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Need help with quotient rule

  1. Jan 11, 2012 #1
    1. The problem statement, all variables and given/known data

    I want to prove that if [tex] y = \frac{u}{v} [/tex]

    then [tex] \frac{dy}{dx} = \frac{ v \frac{du}{dx} - u \frac{dv}{dx} }{v²} [/tex]

    u and v are functions of x.

    2. The attempt at a solution

    [tex] y = uv^{-1} [/tex]

    [tex] y + dy = ( u + du ) ( v + dv )^{-1} [/tex]

    then I suppose I could use Newton's Binomial to develop

    [tex] ( v + dv )^{-1} [/tex]

    but I don't know how to use the formula

    [tex] (a+b)^{n} = \sum_{k=0}^{n} \dbinom{n}{k} a^{n-k} b^k [/tex]

    with a negative exponent. I'm familiar with binomial coefficients but that negative exponent is leaving me without a clue.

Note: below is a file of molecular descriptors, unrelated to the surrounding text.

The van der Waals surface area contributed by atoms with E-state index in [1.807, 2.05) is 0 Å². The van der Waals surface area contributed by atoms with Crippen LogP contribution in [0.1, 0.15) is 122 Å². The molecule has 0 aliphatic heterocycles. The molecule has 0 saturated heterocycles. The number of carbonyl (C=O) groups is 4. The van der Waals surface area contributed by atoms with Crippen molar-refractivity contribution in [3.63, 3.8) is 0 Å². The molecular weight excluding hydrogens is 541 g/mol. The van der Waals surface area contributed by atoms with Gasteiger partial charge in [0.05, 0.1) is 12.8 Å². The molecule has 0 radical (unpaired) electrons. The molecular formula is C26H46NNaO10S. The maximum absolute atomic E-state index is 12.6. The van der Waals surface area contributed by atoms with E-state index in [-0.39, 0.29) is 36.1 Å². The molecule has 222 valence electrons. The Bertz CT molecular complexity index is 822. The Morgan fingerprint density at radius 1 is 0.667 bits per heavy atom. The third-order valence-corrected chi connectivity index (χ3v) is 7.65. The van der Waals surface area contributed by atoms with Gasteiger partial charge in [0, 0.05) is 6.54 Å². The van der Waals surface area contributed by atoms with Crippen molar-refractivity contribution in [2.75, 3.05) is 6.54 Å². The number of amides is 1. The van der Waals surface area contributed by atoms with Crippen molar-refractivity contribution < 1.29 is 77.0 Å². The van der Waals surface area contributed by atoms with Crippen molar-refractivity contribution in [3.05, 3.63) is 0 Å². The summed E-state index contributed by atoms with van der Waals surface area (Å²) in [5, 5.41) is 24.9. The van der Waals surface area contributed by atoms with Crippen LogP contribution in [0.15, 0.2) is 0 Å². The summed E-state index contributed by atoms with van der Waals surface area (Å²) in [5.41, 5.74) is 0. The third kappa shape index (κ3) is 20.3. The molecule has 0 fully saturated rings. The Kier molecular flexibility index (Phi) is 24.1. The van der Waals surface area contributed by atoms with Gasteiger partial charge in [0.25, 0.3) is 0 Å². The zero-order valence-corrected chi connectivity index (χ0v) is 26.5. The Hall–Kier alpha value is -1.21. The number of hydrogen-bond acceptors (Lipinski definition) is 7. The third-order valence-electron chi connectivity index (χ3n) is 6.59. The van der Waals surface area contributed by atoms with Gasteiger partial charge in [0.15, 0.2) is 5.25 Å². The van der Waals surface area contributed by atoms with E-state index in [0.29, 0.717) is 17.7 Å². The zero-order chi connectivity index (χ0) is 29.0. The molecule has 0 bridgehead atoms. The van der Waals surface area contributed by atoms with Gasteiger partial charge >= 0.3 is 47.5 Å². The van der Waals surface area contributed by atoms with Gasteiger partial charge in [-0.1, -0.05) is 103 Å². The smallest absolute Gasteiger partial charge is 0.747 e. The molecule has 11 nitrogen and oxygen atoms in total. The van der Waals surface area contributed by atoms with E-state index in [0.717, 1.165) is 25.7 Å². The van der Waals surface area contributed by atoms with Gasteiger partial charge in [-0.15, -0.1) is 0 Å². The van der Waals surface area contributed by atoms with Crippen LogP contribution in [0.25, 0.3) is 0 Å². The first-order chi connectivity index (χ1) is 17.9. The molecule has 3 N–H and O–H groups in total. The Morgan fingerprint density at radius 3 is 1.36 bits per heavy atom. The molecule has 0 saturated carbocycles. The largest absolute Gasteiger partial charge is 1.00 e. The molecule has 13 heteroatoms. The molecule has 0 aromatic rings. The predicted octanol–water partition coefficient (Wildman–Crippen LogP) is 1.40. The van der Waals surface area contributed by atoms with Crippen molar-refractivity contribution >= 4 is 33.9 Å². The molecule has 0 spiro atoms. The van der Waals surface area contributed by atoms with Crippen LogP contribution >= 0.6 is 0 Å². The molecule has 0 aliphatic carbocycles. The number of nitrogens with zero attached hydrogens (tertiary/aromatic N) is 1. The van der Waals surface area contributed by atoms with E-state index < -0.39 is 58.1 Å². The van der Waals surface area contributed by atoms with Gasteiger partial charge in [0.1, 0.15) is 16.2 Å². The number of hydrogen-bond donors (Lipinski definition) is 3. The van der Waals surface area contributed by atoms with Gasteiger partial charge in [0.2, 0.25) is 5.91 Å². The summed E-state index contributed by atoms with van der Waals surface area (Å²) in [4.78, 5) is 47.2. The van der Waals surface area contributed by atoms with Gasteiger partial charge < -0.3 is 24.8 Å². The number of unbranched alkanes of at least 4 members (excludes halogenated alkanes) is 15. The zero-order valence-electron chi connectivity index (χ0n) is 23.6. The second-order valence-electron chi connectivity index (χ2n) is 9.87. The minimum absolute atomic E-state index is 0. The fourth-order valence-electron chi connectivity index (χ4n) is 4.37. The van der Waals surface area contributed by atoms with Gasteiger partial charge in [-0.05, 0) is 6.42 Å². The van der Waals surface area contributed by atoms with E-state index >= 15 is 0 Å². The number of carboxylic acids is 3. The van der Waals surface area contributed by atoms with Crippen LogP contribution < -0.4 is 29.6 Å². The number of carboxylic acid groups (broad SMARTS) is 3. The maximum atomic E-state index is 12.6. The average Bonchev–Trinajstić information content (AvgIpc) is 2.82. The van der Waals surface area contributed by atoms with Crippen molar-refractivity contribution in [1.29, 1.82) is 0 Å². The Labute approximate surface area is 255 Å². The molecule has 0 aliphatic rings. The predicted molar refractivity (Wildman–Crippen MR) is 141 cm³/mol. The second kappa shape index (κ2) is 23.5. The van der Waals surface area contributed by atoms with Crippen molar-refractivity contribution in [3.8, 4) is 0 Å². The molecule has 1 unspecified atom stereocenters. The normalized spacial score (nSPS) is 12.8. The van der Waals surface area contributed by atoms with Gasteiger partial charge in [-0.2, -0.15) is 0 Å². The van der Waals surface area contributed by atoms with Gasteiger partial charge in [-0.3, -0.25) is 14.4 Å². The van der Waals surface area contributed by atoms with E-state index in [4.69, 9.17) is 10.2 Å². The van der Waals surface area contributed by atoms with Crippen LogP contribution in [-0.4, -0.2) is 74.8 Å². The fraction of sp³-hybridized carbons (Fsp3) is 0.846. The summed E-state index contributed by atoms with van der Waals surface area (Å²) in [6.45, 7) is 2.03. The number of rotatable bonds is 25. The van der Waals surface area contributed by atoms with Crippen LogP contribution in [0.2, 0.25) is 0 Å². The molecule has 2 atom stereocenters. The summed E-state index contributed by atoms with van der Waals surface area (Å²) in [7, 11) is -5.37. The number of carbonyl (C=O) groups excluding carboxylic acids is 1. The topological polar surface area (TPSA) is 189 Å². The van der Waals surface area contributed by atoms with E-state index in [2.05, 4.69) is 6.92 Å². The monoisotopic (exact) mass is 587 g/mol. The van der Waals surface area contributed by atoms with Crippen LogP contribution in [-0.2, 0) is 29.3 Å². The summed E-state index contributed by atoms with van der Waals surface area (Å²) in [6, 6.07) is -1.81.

Any help would be very much appreciated, thank you!
     
    Last edited: Jan 11, 2012
  2. jcsd
  3. Jan 11, 2012 #2

    Char. Limit

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    Gold Member

    That seems like a rather awkward way to do it. Are you allowed to use the product rule in your proof?
     
  4. Jan 11, 2012 #3
    I am learning by myself for now, so I'm pretty much allowed to use anything.
    How would you do it using the product rule?
     
  5. Jan 11, 2012 #4

    Char. Limit

    User Avatar
    Gold Member

    Well, if you can use the product rule, it becomes a lot easier. Since the product rule is:

    (uv)' = u v' + u' v

    Just say (u * 1/v)' = u (1/v)' + u' (1/v)

    and solve from there.
     
  6. Jan 11, 2012 #5
    Oooh this is indeed much simpler. Thank you!
     
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